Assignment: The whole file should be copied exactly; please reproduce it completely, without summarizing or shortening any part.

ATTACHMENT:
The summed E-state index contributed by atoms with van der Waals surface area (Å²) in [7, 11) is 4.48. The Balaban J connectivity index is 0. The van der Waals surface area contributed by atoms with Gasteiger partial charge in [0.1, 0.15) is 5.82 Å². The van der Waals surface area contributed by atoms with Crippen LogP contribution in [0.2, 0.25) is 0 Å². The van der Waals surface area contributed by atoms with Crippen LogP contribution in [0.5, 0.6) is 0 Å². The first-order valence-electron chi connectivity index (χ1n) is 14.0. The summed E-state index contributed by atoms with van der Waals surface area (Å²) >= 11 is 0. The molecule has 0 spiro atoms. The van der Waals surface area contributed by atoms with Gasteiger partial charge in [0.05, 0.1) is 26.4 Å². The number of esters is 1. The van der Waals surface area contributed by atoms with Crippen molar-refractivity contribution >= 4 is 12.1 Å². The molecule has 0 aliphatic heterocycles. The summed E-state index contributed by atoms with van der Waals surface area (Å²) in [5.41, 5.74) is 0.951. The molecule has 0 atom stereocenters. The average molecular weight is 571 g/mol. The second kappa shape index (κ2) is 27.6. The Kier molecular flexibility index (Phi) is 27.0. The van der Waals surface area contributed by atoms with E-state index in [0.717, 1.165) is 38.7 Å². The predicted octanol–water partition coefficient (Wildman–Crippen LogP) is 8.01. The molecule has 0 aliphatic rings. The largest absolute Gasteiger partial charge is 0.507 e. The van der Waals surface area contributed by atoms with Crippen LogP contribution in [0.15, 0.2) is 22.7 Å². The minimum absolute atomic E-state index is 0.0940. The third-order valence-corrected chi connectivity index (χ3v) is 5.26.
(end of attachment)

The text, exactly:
The summed E-state index contributed by atoms with van der Waals surface area (Å²) in [7, 11) is 4.48. The Balaban J connectivity index is 0. The van der Waals surface area contributed by atoms with Gasteiger partial charge in [0.1, 0.15) is 5.82 Å². The van der Waals surface area contributed by atoms with Crippen LogP contribution in [0.2, 0.25) is 0 Å². The van der Waals surface area contributed by atoms with Crippen LogP contribution in [0.5, 0.6) is 0 Å². The first-order valence-electron chi connectivity index (χ1n) is 14.0. The summed E-state index contributed by atoms with van der Waals surface area (Å²) >= 11 is 0. The molecule has 0 spiro atoms. The van der Waals surface area contributed by atoms with Gasteiger partial charge in [0.05, 0.1) is 26.4 Å². The number of esters is 1. The van der Waals surface area contributed by atoms with Crippen molar-refractivity contribution >= 4 is 12.1 Å². The molecule has 0 aliphatic heterocycles. The summed E-state index contributed by atoms with van der Waals surface area (Å²) in [5.41, 5.74) is 0.951. The molecule has 0 atom stereocenters. The average molecular weight is 571 g/mol. The second kappa shape index (κ2) is 27.6. The Kier molecular flexibility index (Phi) is 27.0. The van der Waals surface area contributed by atoms with E-state index in [0.717, 1.165) is 38.7 Å². The predicted octanol–water partition coefficient (Wildman–Crippen LogP) is 8.01. The molecule has 0 aliphatic rings. The largest absolute Gasteiger partial charge is 0.507 e. The van der Waals surface area contributed by atoms with Crippen LogP contribution in [0.15, 0.2) is 22.7 Å². The minimum absolute atomic E-state index is 0.0940. The third-order valence-corrected chi connectivity index (χ3v) is 5.26.